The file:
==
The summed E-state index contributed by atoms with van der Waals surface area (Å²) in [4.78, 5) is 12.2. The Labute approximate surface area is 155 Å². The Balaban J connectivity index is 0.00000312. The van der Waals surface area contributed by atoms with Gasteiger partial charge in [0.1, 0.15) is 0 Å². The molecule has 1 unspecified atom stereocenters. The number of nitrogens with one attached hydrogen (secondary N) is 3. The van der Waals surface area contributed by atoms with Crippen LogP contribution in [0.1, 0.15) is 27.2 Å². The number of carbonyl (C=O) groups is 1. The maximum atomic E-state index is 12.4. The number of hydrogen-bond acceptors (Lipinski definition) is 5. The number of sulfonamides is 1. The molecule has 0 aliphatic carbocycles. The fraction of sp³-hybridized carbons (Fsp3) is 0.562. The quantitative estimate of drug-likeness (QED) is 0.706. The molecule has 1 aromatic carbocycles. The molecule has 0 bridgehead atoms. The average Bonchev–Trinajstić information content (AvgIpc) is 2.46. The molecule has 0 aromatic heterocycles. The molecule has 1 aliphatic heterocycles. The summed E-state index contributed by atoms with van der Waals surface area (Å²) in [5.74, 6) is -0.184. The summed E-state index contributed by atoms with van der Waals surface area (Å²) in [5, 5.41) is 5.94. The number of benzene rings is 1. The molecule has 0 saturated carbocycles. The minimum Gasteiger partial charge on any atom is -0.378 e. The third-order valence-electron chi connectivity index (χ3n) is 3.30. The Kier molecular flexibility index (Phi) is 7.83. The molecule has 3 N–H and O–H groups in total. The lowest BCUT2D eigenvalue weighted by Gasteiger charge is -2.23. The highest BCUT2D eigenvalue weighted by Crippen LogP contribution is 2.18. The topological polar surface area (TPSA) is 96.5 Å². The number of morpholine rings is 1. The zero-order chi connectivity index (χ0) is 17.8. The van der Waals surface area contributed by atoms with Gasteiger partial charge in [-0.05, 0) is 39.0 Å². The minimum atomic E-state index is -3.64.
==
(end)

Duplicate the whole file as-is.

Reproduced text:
The summed E-state index contributed by atoms with van der Waals surface area (Å²) in [4.78, 5) is 12.2. The Labute approximate surface area is 155 Å². The Balaban J connectivity index is 0.00000312. The van der Waals surface area contributed by atoms with Gasteiger partial charge in [0.1, 0.15) is 0 Å². The molecule has 1 unspecified atom stereocenters. The number of nitrogens with one attached hydrogen (secondary N) is 3. The van der Waals surface area contributed by atoms with Crippen LogP contribution in [0.1, 0.15) is 27.2 Å². The number of carbonyl (C=O) groups is 1. The maximum atomic E-state index is 12.4. The number of hydrogen-bond acceptors (Lipinski definition) is 5. The number of sulfonamides is 1. The molecule has 0 aliphatic carbocycles. The fraction of sp³-hybridized carbons (Fsp3) is 0.562. The quantitative estimate of drug-likeness (QED) is 0.706. The molecule has 1 aromatic carbocycles. The molecule has 0 bridgehead atoms. The average Bonchev–Trinajstić information content (AvgIpc) is 2.46. The molecule has 0 aromatic heterocycles. The molecule has 1 aliphatic heterocycles. The summed E-state index contributed by atoms with van der Waals surface area (Å²) in [5.74, 6) is -0.184. The summed E-state index contributed by atoms with van der Waals surface area (Å²) in [5, 5.41) is 5.94. The number of benzene rings is 1. The molecule has 0 saturated carbocycles. The minimum Gasteiger partial charge on any atom is -0.378 e. The third-order valence-electron chi connectivity index (χ3n) is 3.30. The Kier molecular flexibility index (Phi) is 7.83. The molecule has 3 N–H and O–H groups in total. The lowest BCUT2D eigenvalue weighted by Gasteiger charge is -2.23. The highest BCUT2D eigenvalue weighted by Crippen LogP contribution is 2.18. The topological polar surface area (TPSA) is 96.5 Å². The number of morpholine rings is 1. The zero-order chi connectivity index (χ0) is 17.8. The van der Waals surface area contributed by atoms with Gasteiger partial charge in [-0.05, 0) is 39.0 Å². The minimum atomic E-state index is -3.64.